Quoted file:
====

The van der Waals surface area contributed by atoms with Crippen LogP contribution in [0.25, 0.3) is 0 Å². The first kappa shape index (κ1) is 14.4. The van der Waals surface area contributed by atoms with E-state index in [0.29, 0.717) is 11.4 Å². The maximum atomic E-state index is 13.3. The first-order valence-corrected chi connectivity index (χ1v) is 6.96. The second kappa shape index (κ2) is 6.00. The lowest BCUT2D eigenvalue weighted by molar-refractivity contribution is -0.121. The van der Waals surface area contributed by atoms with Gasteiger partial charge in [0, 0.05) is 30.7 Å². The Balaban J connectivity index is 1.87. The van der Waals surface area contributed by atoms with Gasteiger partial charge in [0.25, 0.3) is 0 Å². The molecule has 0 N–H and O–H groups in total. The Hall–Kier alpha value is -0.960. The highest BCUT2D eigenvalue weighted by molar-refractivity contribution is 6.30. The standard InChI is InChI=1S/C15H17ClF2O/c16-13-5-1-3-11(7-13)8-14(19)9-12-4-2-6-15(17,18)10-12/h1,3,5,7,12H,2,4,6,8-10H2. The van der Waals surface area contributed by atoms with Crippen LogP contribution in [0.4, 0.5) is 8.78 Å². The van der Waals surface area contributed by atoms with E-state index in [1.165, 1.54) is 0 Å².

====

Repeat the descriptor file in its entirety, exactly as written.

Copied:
The van der Waals surface area contributed by atoms with Crippen LogP contribution in [0.25, 0.3) is 0 Å². The first kappa shape index (κ1) is 14.4. The van der Waals surface area contributed by atoms with E-state index in [0.29, 0.717) is 11.4 Å². The maximum atomic E-state index is 13.3. The first-order valence-corrected chi connectivity index (χ1v) is 6.96. The second kappa shape index (κ2) is 6.00. The lowest BCUT2D eigenvalue weighted by molar-refractivity contribution is -0.121. The van der Waals surface area contributed by atoms with Gasteiger partial charge in [0, 0.05) is 30.7 Å². The Balaban J connectivity index is 1.87. The van der Waals surface area contributed by atoms with Gasteiger partial charge in [0.25, 0.3) is 0 Å². The molecule has 0 N–H and O–H groups in total. The Hall–Kier alpha value is -0.960. The highest BCUT2D eigenvalue weighted by molar-refractivity contribution is 6.30. The standard InChI is InChI=1S/C15H17ClF2O/c16-13-5-1-3-11(7-13)8-14(19)9-12-4-2-6-15(17,18)10-12/h1,3,5,7,12H,2,4,6,8-10H2. The van der Waals surface area contributed by atoms with Crippen LogP contribution in [0.4, 0.5) is 8.78 Å². The van der Waals surface area contributed by atoms with E-state index in [1.165, 1.54) is 0 Å².